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This vintage real photo postcard features American stage actress, Grace George (1879-1961). She appeared on the Broadway stage, as well as in two films. She entertained Broadway audiences for more than fifty years. The Internet Broadway Data Base credits her with appearing in 49 Broadway shows between 1898 and 1952. George was noted for her style of “high comedy”. Grace George was a manager, director, and adapter, in addition to being an actress. George was born in New York City. She was educated at the Convent of Notre Dame in Fort Lee, New Jersey. Her next stop was the American Academy of Dramatic Arts, where upon graduation, she appeared in traveling productions for four years. She then began her long string of playing to audiences on Broadway.  She was married (1899) to producer and sports promoter, William A. Brady. She starred in the immensely successful Broadway adaptation of “Ben Hur” (1899). She appeared in the silent film, “Tainted Money” (1915). She also had a role in the film, “Johnny Come Lately” (1943) with James Cagney. In 1950 she received the Delia Austrian Medal, recognizing her as a distinguished performer. Miss George appeared in two plays by George Bernard Shaw. In a review that appeared in the New York Times, Alexander Wollcott wrote; “The life of the party is, of course, Miss George herself, playing with her accustomed vivacity, charm, and precision”. This postcard was published by Souvenir Post Card Co. and printed in Germany. The Souvenir Post Card Company  existed between 1905 and 1914. It was located at 268 Canal Street in New York City. The company was purchased by Valentine & Sons and the combined company became Valentine – Souvenir.

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An adorable little girl wearing a frilly dress is the star of this vintage real photo postcard. She is absolutely adorable as she flashes a wide smile and holds a bouquet of roses (?) aloft. Beside the darling child is a basket of flowers. The postcard was published by E. A. Schwerdtfeger & Co. (EAS) and was part of a series (no. 04721/5). The publisher was established in 1894 and expanded in 1920 when the company took over the publishing department of NPG. EAS had offices in Berlin and London.

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Published in: on May 18, 2018 at 12:00 pm  Comments (1)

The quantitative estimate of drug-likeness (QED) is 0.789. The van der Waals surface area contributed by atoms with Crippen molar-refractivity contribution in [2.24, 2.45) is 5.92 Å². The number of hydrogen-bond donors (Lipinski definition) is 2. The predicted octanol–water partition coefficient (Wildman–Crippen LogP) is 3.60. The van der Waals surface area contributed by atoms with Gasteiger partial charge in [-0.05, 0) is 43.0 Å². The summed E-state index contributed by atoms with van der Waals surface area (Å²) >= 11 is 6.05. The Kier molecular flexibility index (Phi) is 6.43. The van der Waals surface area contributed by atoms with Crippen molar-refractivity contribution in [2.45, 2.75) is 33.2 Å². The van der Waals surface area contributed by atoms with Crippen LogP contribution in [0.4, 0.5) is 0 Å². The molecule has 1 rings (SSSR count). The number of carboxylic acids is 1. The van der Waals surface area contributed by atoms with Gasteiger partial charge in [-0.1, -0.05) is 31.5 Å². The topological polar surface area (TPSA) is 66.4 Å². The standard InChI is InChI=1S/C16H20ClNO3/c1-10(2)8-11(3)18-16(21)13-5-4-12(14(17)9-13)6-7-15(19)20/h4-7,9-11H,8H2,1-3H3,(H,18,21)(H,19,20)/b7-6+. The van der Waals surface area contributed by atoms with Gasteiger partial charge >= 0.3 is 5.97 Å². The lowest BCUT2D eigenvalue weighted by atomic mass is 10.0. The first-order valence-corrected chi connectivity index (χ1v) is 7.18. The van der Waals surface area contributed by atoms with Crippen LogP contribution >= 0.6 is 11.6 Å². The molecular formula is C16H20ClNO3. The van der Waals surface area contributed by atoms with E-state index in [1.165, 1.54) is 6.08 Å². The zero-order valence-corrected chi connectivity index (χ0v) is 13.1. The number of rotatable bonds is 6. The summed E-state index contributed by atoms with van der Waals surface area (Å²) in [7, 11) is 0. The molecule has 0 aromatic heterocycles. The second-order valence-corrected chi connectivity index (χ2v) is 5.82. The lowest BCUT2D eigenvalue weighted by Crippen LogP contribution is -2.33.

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This cabinet card portrait features a young African American man. He is well dressed in a three piece suit and wearing a pocket watch. His hat appears to be strategically tipped, and indeed, he does look quite debonaire. This photograph is especially nice because it offers a full portrait of this handsome gentleman. It is difficult to find cabinet card photographs of African Americans that are in excellent condition. Many African Americans did not have the means to have their images taken and did not have easy access to photographer’s studios. This photograph was taken at a studio belonging to James H. Clark. The studio was located in Indianapolis, Indiana. He is listed as a photographer in Indianapolis directories from 1889 through 1900.  SOLD

Published in: on May 17, 2018 at 10:55 am  Leave a Comment  
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Mollie Lowell, a stage actress, is featured in this vintage real photo postcard. According to the Internet Broadway Data Base (IBDB), she appeared in one Broadway play. The play was a musical comedy and entitled “Our Miss Gibbs” (1910). Sketch (1899) reports that Lowell was born in Newcastle-on-tyne and was of Irish descent. She joined the Carl Rosa Opera Company and played small parts. Next, she was signed by George Edwardes and she appeared in “The Geisha” (1896) and “A Greek Slave” (1898). She then had great success in the production of “Her Royal Highness”. Play Pictorial (1906) cites her appearance in “The Beauty of Bath”. This photo postcard, published by Rotary Photo, was part of the Rotary Photographic Series (no.1964B) and was printed in England. The photographer of Miss Lowell’s portrait is listed as Play Pictorial magazine, indicating that the photo likely appeared in that publication.